Most experts agree that this board will opt for lower rates than previous administrations.

MORTGAGE INTEREST RATES

The average rate on the 30-year fixed mortgage is hovering in the low 4% range as we enter 2020, a full percentage point lower than where it was a year ago. Low rates are boosting already strong demographic demand drivers in the market.

Many prognosticators are stating the average fixed rate might well fall into the mid 3% range in 2020.  That would be the lowest annual average ever recorded in Freddie Mac records going back to 1973.

Why are lower rates expected?  Let’s take a look…

Reasonably Low Inflation

As stated earlier, mortgage rates are set by bond investors who keep a watch on inflation as a gauge of the yields they are willing to take. Rising inflation eats into their returns and leads to higher mortgage rates. In a low-inflation environment, like today, they can still make money while taking low yields, which translates into low rates for borrowers.

Inflation has been extremely low over the last year and a half – and most experts (including those that sit on the Federal Reserve Board) are not seeing many new inflationary indicators, either. 

This means that interest rates should stay low, unless inflation rears its ugly head.

Recession Fears

Many, like me, were predicting a recession in 2019 , but it never really emerged. Unemployment stayed low and corporate profits continued to rise.

With that said, a recession at end of 2020 still possible, but may be delayed into 2021 due to some financial engineering by the Federal Reserve.

A couple of things to keep in mind…

  • Manufacturing already struggling
  • Shipments have been declining
  • Yield curve was inverted earlier this year (this inversion has happened before every single recession on record)

The key metrics to watch will be an uptick in initial jobless claims and the overall unemployment rate

When recession eventually comes, rates will significantly decline.

Stocks – Longest Expansion in History

The U.S. is officially in its longest expansion, breaking the record of 120 months of economic growth from March 1991 to March 2001, according to the National Bureau of Economic Research.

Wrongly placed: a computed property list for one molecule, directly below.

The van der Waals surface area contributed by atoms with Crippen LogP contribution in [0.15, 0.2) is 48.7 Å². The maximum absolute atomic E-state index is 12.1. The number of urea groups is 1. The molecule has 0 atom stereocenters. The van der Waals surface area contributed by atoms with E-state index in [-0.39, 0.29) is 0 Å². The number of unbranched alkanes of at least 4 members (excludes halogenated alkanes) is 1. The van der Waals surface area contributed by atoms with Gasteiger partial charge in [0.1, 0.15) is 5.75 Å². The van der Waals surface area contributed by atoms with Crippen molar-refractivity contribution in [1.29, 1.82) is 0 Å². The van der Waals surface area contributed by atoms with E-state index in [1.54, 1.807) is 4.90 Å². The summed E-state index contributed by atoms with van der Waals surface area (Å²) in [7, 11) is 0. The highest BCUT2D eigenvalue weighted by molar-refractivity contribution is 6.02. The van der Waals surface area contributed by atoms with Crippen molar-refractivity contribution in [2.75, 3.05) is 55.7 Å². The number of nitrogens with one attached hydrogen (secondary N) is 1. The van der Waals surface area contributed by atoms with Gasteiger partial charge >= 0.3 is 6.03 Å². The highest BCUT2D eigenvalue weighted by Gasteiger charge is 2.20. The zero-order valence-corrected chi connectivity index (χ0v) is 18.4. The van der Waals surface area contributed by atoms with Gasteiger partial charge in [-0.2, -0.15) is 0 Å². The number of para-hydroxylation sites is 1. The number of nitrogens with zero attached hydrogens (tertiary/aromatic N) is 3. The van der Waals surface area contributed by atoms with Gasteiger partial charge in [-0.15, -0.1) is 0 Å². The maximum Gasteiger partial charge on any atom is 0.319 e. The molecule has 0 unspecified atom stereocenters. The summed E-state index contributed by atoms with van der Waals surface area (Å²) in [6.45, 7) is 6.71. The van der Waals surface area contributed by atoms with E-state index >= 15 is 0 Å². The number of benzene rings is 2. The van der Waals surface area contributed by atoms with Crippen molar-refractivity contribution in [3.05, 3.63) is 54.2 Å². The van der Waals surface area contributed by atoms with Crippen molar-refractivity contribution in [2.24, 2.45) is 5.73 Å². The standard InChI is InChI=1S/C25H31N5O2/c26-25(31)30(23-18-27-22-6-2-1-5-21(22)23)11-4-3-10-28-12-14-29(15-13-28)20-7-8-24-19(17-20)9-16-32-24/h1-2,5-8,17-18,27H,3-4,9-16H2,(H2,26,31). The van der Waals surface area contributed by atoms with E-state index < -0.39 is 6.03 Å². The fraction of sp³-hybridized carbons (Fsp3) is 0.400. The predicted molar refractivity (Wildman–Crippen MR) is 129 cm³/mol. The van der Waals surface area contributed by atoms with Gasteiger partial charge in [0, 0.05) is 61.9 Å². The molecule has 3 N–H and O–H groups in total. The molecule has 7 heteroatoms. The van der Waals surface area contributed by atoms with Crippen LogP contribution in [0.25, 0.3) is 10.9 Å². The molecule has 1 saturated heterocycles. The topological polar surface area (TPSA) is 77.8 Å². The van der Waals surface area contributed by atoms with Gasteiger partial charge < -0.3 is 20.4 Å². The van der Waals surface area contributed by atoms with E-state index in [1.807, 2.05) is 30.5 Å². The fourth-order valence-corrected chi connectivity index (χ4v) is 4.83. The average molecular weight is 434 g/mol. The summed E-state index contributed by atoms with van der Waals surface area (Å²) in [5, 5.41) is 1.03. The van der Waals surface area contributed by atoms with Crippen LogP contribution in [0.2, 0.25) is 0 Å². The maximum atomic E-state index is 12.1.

The economy has been on a growth spurt since June 2009 and now surpasses the previous record expansion set between March 1991 and March 2001 before the dot-com bubble burst.

The decade-long expansion has been fueled by job growth, record-low unemployment rates and low interest rates.

There were 21.4 million jobs created during the expansion after a loss of 9 million during the recession.

Overall household wealth — which includes home values, stock portfolios and bank accounts minus mortgages and credit-card debt — spiked 80 percent over the last decade.

At the same time, some experts worry that a recession is on the horizon as history suggests that expansion can’t continue forever. Other causes for concern are the US-China trade and tariff dispute and a sluggish global economy.

“It’s unusual to have gone so long without a recession” ​when looking at the economic data going back to the 1950s, ​said David Wessel, director of the Hutchins Center on Fiscal and ​M​onetary ​P​olicy at the Brookings Institution.​

As mentioned previously, if there is a recession, rates will most definitely come down even more.

In Conclusion

2020 looks to be a positive one for both buyers and sellers, although the market would clearly be considered a “seller’s market”, because inventory is so low.

However, because real wages are up, home affordability is up, and interest rates are forecasted to remain low, buyers are in a great position to purchase.  It just might take a little more negotiations to agree upon the purchase price!

In reality, now is a fantastic time to purchase. Contact me for more information, as it would by my privilege to help you.

Forecast Shows That 2020 Will Be a Big Year for 1st Time Buyers